Ironically, in June 2009 when Sacramento politicians were debating cutting funding for Henry Coe and 219 other state parks for budget savings, Santa Clara County supervisors considered taking back the park. Supervisor Ken Yeager introduced to the board the idea to add Coe to the county’s 28 parks, funding a minimal staff from the Parks Charter Fund. The idea went nowhere.

But perhaps Yeager was on to something. Perhaps there’s an opportunity for a partnership between the county parks system and the volunteers of the Pine Ridge Association, which supports Henry Coe, to work together to encourage more people to take advantage of the outdoor experiences Santa Clara County offers.

Henry Coe attracts about 40,000 to 50,000 visitors a year. The PRA would like to see that number at least double. The more visitors who come to the park, the more likely Sacramento political leaders will value it more and provide more funding.


Part of the problem Henry Coe faces in attracting more visitors is lack of awareness among the public of the park’s existence. The Santa Clara County Parks system faces a similar challenge in making the public aware of its outdoor opportunities. Its parks are much better supported financially than Coe, but despite this largess from the taxpayers, the county has done a dismal job in engaging more Silicon Valley residents to discover its outdoor recreational gems.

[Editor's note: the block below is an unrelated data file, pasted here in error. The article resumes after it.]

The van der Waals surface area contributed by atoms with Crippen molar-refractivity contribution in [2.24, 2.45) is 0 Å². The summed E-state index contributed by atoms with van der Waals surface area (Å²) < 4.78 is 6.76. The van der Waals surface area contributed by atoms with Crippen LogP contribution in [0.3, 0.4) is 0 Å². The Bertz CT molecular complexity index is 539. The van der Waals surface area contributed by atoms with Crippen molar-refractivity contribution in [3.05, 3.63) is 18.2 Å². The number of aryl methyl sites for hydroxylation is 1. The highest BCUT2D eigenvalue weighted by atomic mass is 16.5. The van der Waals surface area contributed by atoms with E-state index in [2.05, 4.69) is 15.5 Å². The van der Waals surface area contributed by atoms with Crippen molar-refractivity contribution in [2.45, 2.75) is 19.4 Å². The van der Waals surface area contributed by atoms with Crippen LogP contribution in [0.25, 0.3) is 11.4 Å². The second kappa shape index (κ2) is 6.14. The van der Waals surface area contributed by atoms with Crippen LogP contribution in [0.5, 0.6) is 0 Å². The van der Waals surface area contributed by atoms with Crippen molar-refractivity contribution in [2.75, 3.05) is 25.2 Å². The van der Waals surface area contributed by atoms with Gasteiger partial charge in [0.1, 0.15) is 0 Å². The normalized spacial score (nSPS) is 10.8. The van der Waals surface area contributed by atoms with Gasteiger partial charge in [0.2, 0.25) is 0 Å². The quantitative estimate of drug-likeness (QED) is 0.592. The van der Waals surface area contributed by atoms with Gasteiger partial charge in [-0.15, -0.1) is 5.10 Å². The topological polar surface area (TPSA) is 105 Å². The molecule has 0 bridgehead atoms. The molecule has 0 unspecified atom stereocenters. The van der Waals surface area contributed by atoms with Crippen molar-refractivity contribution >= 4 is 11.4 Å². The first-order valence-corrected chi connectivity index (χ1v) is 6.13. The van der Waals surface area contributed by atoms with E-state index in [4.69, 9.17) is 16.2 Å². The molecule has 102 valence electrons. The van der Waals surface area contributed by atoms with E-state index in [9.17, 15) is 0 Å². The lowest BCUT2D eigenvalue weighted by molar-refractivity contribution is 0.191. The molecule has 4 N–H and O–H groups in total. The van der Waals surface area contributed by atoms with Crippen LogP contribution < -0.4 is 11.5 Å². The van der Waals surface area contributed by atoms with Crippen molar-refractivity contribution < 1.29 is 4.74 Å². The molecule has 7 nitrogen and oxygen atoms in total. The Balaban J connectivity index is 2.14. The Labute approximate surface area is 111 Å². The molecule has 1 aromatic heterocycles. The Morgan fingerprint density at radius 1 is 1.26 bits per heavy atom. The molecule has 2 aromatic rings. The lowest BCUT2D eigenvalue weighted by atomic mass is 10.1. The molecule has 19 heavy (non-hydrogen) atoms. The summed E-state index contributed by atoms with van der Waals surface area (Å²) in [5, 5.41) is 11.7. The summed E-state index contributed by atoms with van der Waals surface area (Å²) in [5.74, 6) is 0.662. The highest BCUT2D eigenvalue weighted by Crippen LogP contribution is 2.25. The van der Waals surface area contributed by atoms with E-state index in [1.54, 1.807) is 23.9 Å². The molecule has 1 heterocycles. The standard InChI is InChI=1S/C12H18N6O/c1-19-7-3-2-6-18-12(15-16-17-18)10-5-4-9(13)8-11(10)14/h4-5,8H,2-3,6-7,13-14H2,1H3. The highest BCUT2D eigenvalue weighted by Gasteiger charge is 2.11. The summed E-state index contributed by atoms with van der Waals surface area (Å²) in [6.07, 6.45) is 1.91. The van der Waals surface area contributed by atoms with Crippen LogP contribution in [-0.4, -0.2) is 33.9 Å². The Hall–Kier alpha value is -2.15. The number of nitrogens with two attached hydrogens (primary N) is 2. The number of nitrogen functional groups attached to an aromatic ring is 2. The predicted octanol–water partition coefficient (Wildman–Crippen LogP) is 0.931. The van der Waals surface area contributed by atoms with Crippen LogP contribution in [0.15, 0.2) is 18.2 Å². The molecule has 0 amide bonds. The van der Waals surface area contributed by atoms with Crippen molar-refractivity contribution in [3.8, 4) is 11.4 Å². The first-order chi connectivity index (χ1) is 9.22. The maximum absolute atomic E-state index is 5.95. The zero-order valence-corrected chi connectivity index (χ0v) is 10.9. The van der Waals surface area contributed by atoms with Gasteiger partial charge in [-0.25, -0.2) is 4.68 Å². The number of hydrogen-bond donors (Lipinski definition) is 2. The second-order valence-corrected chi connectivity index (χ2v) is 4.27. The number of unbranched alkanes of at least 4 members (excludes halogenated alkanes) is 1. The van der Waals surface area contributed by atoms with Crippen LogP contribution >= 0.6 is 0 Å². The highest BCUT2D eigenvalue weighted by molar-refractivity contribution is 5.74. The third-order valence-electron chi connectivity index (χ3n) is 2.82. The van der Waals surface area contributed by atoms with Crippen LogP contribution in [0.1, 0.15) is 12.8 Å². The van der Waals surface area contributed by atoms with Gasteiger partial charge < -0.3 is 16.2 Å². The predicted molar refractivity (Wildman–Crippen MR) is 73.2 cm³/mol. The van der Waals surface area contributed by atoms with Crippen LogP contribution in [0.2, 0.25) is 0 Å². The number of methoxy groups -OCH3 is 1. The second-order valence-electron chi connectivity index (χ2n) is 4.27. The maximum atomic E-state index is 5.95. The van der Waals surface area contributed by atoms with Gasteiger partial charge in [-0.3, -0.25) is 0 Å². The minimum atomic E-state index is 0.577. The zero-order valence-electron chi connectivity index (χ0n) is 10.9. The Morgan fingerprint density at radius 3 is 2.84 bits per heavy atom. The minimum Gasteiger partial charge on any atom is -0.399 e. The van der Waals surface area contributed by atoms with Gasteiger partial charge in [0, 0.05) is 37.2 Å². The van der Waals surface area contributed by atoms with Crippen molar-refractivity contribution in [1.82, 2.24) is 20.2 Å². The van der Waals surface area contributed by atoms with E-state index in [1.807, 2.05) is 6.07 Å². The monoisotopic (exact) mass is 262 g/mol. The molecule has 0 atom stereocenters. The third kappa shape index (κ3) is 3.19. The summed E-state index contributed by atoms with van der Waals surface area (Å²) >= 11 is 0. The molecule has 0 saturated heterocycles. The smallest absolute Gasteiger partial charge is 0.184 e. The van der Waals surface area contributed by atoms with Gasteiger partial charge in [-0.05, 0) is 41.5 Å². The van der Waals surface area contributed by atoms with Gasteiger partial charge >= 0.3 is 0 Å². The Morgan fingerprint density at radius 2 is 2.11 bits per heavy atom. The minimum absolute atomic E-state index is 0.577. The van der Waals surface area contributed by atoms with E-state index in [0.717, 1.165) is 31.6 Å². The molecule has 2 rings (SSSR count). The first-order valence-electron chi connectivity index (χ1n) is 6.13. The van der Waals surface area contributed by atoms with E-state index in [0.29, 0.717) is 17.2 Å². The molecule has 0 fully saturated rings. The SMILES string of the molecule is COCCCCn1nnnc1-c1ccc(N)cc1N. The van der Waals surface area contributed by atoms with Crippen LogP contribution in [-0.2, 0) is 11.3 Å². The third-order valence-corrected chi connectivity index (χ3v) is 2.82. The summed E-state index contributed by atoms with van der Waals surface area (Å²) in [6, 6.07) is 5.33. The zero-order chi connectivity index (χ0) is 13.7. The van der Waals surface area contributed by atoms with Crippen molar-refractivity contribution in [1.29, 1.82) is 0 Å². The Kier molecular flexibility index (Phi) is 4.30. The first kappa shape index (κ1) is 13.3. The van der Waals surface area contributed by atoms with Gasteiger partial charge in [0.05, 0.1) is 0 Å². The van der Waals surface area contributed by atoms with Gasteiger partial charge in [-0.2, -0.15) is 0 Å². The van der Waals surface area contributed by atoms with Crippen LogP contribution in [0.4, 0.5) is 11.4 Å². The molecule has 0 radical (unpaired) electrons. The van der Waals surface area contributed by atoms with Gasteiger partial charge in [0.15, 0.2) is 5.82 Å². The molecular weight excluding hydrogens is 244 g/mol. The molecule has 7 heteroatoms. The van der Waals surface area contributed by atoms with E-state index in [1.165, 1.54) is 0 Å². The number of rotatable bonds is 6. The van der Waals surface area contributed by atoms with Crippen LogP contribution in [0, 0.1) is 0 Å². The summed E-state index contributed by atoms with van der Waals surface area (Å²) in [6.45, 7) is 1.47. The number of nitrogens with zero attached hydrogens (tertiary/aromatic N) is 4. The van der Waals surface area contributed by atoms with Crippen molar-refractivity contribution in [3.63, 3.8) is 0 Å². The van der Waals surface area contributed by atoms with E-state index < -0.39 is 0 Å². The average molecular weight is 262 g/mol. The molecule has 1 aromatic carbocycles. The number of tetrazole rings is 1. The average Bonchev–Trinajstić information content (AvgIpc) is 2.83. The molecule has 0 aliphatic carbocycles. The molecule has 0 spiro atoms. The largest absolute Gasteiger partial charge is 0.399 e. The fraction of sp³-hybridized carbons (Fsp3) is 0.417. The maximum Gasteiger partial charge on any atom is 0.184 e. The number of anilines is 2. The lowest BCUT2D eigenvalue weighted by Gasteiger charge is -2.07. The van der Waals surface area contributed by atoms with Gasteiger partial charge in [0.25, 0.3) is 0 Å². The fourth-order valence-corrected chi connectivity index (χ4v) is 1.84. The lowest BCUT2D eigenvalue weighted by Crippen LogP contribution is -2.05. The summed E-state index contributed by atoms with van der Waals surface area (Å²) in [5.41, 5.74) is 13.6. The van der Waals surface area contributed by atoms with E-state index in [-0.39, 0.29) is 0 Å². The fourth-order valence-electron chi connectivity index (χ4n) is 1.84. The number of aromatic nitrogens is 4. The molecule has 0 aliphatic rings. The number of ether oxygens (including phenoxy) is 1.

On the June 7 ballot is Measure A, which taxpayers will decide upon to continue support of the Santa Clara County Park Charter Fund. If passed, property owners will pay 1.5 cents per $100 of assessed value of properties for 15 years. Even though I’m a fan of the county parks and will vote for Measure A, I’m reluctant in supporting it. The county has dropped the ball in doing its duty to introduce more people to its outdoor facilities. This is especially true for the several excellent parks located here in the South Valley such as Mt. Madonna and Harvey Bear Ranch county parks.

I want to encourage more partnership between the county and the PRA to work together to grow the number of visitors to Coe and the county parks. We have a health issue in America with a growing number of obese and out-of-shape citizens, and taking hikes on nature trails with the kids is a fun way for families to get in shape. We’re also missing out on the tourism economic opportunities as more people visit our South Valley’s county park and Coe to connect with nature — and then stay to eat and shop. Perhaps supervisors Yeager and Mike Wasserman might like to meet with the PRA and see what type of partnership can be developed to better promote all the parks for county residents.

Coe Park’s Mount Sizer loop hike is not something most people will be brave enough (or crazy enough) to attempt. But luckily, the state park has tamer trails to try. And so do the county parks. There’s something for nearly everyone who wants to connect with nature. We just need to do a better job in Santa Clara County to promote our parks and encourage people to explore outdoors.